I am super into comics. I find myself trying to steer conversations towards them so that I can bring them up, and it’s a source of grief that the English department at my university has stopped teaching them. From my experience, one of the biggest barriers between people and comics is how insular the medium might seem. I feel that most people think it’s all super-ripped white guys saving white ladies in short dresses, right?
Well, that’s not wrong.
But now is the best time to be into comics. The industry is changing, slowly but surely, and we have reached a new golden age in comic storytelling. Kamala Khan became the first Muslim superhero in Ms. Marvel: No Normal (and if you’re looking for a place to start, I highly recommend starting there). Thor is a woman, Spiderman is Latino, America Chavez just went solo this month as a Latina LGBTQ superhero with two moms. There are some super exciting things coming out of DC’s Rebirth line. And Marvel and DC are the ones late to the party.
Image is probably the largest and best-known distributor of creator-owned comics. Creator-owned comics can get weird, but I find them generally much stronger in narrative than in re-hashed legacy characters. Creators can go where they feel the story needs to go, and they don’t have to worry about keeping the character alive for the next writer to pick up the character. This means they go places DC and Marvel can never go, and get downright nasty.
Bitch Planet was called a “feminist masterpiece” by the dude who taught the comics class I spoke of earlier. And it is. It’s fantastic. I ain’t even gonna lie.
Bitch Planet calls out all the teeny tiny patriarchal stuff that isn’t even supposed to matter in today’s society. We can vote, we can drive, we can buy our double-shot soy mocha-ciattos; women have nothing to worry about, right?
Wrong, says Bitch Planet. Wrong, wrong wrong. It is the Third Wave feminism that is skewered so often. The very industry that is so toxic to women I can’t even follow half of my favorite female creators on Twitter is the the same industry that produced this great feminist text. Let’s think about that a moment. Harassment is so bad for female creators that a great deal don’t even have social media accounts, yet women account for nearly 50 percent of comic readers. What’s going on here?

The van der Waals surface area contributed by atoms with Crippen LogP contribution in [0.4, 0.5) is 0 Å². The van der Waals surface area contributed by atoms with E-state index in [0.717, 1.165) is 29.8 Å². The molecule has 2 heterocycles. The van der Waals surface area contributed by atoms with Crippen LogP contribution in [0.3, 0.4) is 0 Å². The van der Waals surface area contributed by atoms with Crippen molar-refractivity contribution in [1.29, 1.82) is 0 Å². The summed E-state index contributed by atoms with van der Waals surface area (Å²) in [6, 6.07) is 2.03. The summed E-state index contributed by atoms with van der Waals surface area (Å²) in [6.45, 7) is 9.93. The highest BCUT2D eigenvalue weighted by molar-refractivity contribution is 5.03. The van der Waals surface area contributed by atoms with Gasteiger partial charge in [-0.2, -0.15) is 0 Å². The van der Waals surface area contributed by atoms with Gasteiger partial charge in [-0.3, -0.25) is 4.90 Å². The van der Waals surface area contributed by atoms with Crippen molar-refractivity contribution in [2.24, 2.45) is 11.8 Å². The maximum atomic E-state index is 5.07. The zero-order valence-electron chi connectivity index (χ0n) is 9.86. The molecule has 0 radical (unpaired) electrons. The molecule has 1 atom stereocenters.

Feminism is sometimes treated as a dirty word, or a kind of radical misandry. Some misandrists do masquerade as feminists- I’ve met them, so I can’t say they aren’t real. But at the same time, and perhaps this is the fault of all “ism”s, feminism is painted with a broad brush. All feminists are empowered women. All feminists want men in chains. All feminists this – all feminists that- an entire belief system, with branches and sub-sects and disagreements, reframed in whichever pundit’s or talking head’s convenient argument, for or against.
It then becomes a game of exceptions. “It’s okay if you’re a feminist, as long as you shave your legs.” “Being a feminist is okay, as long as you don’t fight over pronouns.” If, But, Except. There’s a line being constantly drawn and redrawn around the definitions of what feminism means and what’s the acceptable way to practice it.
Why is Bitch Planet great? Because of the variety of women portrayed. It is fearless in its advocacy that feminism is important and the need for feminism is real, but it’s also inclusive of many different types of women and what their idea of empowerment is. Women disagree on what’s best in this comic, and women disagree on where women should stand in society. Now, this is an inherently complicated idea, and people can easily become angry or offended in it’s discussion. I think it works in Bitch Planet because it shows all these different women working together for one goal and fighting against the same evil: patriarchy.
Feminism is awesome- and it’s awesome for different reasons to different people. When we play the game of exceptions, it turns the ideology into a game of acceptability. What is acceptable? Equality for all. Period.